My favorite commercial right now is an ad from Under Armour featuring the USA women’s gymnastics team. I am partial to this ad considering I was a gymnast for 15 years, but there is much more to it than that (and 2.8 million YouTube views seem to agree with me). This video shows incredibly strong, extremely determined, & exquisitely poised women training for the Olympics. The slogan is, “It’s what you do in the dark, that puts you in the light.” Obviously this slogan could take on a more risqué tone, but the ad does an amazing job of throwing that line of thought out the window.
On the other hand, there is a Victoria’s Secret Sport ad right now that throws hypersexualization in your face throughout the entire video. Oh, the woman is going to climb a rock wall? Let’s zoom in on her boob as it grazes the handhold. Oh, this woman is going to box? Let’s make sure we catch the way her butt bounces. Oh, you’re going for a run? Don’t forget to look seductively at the camera first. I get that that is the Victoria’s Secret brand – they sell sex.
But the impact of this becomes increasingly concerning the moment you become a parent.
Brand messaging matters to young girls, and there are many people who have made this point clearly and are inspiring the changes that we are beginning to see in marketing. However, my point of view is slightly different as a mother of two boys. Oversexualized marketing is not something that I want them exposed to – even at an early age.
I am working hard to raise my boys to be kind and respectful of everyone around them. I am working hard to teach them that every person has unique traits and strengths. I am working hard to help them understand that their world will be a much happier place if they cooperate with those around them.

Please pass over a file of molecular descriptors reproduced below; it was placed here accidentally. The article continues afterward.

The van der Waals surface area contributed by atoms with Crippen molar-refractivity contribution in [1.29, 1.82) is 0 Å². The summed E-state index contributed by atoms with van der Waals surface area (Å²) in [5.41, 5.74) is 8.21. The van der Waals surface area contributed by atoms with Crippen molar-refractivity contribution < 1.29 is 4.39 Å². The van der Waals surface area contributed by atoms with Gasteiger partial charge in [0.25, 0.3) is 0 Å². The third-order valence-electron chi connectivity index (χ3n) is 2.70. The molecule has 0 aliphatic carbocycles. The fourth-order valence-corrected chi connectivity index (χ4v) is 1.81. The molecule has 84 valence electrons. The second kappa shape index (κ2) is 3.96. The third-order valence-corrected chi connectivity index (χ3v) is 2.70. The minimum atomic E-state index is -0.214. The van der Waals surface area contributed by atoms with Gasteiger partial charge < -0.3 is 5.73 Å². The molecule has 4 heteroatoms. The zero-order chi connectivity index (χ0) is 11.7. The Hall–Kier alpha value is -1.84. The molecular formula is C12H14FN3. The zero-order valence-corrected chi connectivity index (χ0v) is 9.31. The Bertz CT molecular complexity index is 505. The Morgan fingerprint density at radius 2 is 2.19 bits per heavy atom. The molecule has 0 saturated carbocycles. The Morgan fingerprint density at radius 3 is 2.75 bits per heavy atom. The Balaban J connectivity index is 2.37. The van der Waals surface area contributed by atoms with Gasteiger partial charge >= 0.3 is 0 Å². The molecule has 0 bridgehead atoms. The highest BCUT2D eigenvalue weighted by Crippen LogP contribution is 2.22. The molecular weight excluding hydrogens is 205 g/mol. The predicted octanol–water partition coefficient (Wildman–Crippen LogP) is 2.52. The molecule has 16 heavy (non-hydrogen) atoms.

I want my boys to see women as strong, intelligent, motivated peers rather than eye candy. This doesn’t mean that women aren’t beautiful or sexy or desirable. This means that the girls who are putting hours of work into their sports deserve to be recognized for that effort & the achievements that are way more meaningful than having a perfectly toned butt.
It is reassuring to see more and more companies getting on board with this empowering version of messaging. An infographic created by online MBA program, MBA@UNC – Ads & The Female Fan Base – does a great job of highlighting a few companies and campaigns that have had a meaningful impact and are taking the industry in the right direction. Athletic-wear brands are displaying women in a very positive light, and the market is responding very well to these changes. It makes business sense, but it is also just the right thing to do.
As a final point, I want to share one more YouTube video with you – “If Women’s Roles in Ads Were Played by Men.” It perfectly emphasizes how ridiculously women are often portrayed in the media, and it is a good reminder for us to take that step back and look at things more objectively from time to time. Let’s do better – for ourselves and for our children.
This article also appeared on The Huffington Post.